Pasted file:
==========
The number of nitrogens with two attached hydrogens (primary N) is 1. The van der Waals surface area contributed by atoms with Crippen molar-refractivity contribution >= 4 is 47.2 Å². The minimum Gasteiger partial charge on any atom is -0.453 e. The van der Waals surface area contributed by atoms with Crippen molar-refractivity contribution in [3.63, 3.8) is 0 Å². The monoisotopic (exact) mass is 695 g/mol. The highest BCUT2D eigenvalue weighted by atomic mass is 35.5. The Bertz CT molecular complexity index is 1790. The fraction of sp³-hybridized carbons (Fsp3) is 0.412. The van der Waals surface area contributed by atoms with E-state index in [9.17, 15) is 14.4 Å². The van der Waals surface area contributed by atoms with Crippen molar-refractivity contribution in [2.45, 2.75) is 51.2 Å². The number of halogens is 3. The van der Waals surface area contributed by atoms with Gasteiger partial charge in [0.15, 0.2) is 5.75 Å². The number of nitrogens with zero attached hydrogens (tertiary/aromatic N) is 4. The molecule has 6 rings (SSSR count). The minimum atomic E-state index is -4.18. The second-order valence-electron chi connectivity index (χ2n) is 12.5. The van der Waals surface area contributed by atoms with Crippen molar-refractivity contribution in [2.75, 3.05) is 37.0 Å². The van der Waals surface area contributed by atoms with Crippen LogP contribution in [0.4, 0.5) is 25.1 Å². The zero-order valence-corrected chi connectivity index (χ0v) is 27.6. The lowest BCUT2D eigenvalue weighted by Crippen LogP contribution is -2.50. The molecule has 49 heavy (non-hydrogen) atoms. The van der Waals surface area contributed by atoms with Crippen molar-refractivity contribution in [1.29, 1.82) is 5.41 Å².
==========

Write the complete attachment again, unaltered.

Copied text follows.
The number of nitrogens with two attached hydrogens (primary N) is 1. The van der Waals surface area contributed by atoms with Crippen molar-refractivity contribution >= 4 is 47.2 Å². The minimum Gasteiger partial charge on any atom is -0.453 e. The van der Waals surface area contributed by atoms with Crippen molar-refractivity contribution in [3.63, 3.8) is 0 Å². The monoisotopic (exact) mass is 695 g/mol. The highest BCUT2D eigenvalue weighted by atomic mass is 35.5. The Bertz CT molecular complexity index is 1790. The fraction of sp³-hybridized carbons (Fsp3) is 0.412. The van der Waals surface area contributed by atoms with E-state index in [9.17, 15) is 14.4 Å². The van der Waals surface area contributed by atoms with Crippen molar-refractivity contribution in [2.45, 2.75) is 51.2 Å². The number of halogens is 3. The van der Waals surface area contributed by atoms with Gasteiger partial charge in [0.15, 0.2) is 5.75 Å². The number of nitrogens with zero attached hydrogens (tertiary/aromatic N) is 4. The molecule has 6 rings (SSSR count). The minimum atomic E-state index is -4.18. The second-order valence-electron chi connectivity index (χ2n) is 12.5. The van der Waals surface area contributed by atoms with Crippen molar-refractivity contribution in [2.75, 3.05) is 37.0 Å². The van der Waals surface area contributed by atoms with Crippen LogP contribution in [0.4, 0.5) is 25.1 Å². The zero-order valence-corrected chi connectivity index (χ0v) is 27.6. The lowest BCUT2D eigenvalue weighted by Crippen LogP contribution is -2.50. The molecule has 49 heavy (non-hydrogen) atoms. The van der Waals surface area contributed by atoms with Crippen molar-refractivity contribution in [1.29, 1.82) is 5.41 Å².